Despite holding a permit entitling him to work in the United States, Adnan Asif Parveen found himself lying on the cold floor of a Border Patrol detention facility with an aluminum sheet for a blanket.
Even if he hadn’t been crammed into a gated room with three dozen migrants recently arrested at the border, it would have been difficult to sleep. His wife didn’t know where he was. And he had barely eaten. For the six days he spent in Border Patrol’s custody last month, he said the only food he received was a pork sandwich every eight hours. He explained that as a Muslim, he had to refuse. When the guards offered nothing else, he picked off the meat and ate just the bread.
Customs and Border Protection declined to comment on the case, citing privacy concerns. A spokeswoman referred HuffPost to the agency’s detention standards, which require its officers to “remain cognizant of a detainee’s religious or other dietary restrictions.”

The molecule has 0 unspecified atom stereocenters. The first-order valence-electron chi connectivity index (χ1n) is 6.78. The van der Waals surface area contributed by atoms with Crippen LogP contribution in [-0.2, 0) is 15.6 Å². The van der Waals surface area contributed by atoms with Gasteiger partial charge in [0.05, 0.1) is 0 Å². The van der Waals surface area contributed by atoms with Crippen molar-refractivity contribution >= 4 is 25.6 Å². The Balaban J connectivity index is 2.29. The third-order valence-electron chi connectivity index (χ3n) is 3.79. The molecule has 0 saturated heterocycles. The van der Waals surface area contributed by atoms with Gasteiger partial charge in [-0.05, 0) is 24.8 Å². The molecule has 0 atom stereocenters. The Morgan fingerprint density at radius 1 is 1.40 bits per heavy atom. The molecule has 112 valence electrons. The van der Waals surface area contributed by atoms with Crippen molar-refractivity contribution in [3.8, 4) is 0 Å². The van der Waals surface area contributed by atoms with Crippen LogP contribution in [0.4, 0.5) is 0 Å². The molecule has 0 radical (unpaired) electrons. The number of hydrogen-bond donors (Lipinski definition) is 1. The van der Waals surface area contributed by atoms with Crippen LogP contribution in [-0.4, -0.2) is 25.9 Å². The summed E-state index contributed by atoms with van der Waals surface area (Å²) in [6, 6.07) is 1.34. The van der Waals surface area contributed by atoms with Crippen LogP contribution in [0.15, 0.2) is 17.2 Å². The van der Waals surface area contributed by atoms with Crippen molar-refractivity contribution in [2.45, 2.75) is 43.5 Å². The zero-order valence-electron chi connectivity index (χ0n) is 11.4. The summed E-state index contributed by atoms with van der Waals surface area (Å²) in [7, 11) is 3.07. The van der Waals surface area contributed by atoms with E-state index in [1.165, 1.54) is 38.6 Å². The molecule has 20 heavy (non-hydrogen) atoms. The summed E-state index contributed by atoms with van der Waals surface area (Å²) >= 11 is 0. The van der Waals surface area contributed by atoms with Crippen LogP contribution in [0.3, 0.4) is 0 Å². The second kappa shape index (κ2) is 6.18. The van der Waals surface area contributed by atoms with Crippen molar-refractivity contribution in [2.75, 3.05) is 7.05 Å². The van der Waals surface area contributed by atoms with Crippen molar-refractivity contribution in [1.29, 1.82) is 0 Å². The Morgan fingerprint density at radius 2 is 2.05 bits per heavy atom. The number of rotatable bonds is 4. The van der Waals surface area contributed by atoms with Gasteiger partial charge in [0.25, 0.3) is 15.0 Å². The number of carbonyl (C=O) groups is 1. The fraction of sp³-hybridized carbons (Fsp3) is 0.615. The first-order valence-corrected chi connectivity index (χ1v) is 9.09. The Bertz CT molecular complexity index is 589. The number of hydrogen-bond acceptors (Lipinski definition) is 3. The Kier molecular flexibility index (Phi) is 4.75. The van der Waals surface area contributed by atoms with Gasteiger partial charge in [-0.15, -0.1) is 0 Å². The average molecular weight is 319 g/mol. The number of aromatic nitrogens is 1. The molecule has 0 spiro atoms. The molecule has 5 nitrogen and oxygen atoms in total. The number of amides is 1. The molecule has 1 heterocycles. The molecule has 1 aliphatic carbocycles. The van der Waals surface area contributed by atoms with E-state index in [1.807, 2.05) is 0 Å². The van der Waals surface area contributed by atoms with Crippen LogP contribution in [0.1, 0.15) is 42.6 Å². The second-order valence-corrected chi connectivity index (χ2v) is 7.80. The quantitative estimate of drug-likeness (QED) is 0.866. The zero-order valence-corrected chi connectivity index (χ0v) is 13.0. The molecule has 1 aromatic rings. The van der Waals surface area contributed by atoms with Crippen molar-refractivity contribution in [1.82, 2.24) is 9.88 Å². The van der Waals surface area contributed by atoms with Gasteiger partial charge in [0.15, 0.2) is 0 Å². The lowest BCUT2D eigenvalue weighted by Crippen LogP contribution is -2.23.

A few days after Asif’s arrest, two officers with Immigration and Customs Enforcement came to interview him about possible terrorist ties, he said. They took his phone and searched his contact list and social media. “They asked if at the mosque they say anything against the USA government,” Asif told HuffPost. “I said, no, the mosque is where you go to pray.”
It’s unclear what could’ve prompted the questioning, other than Asif’s national origin and religion. ICE declined to comment on the case. Asif has no criminal record in the United States, where he’s lived since 2014, according to his lawyer Cathy Potter. He says he has no record in Spain, where he was raised, or in Pakistan, where he was born.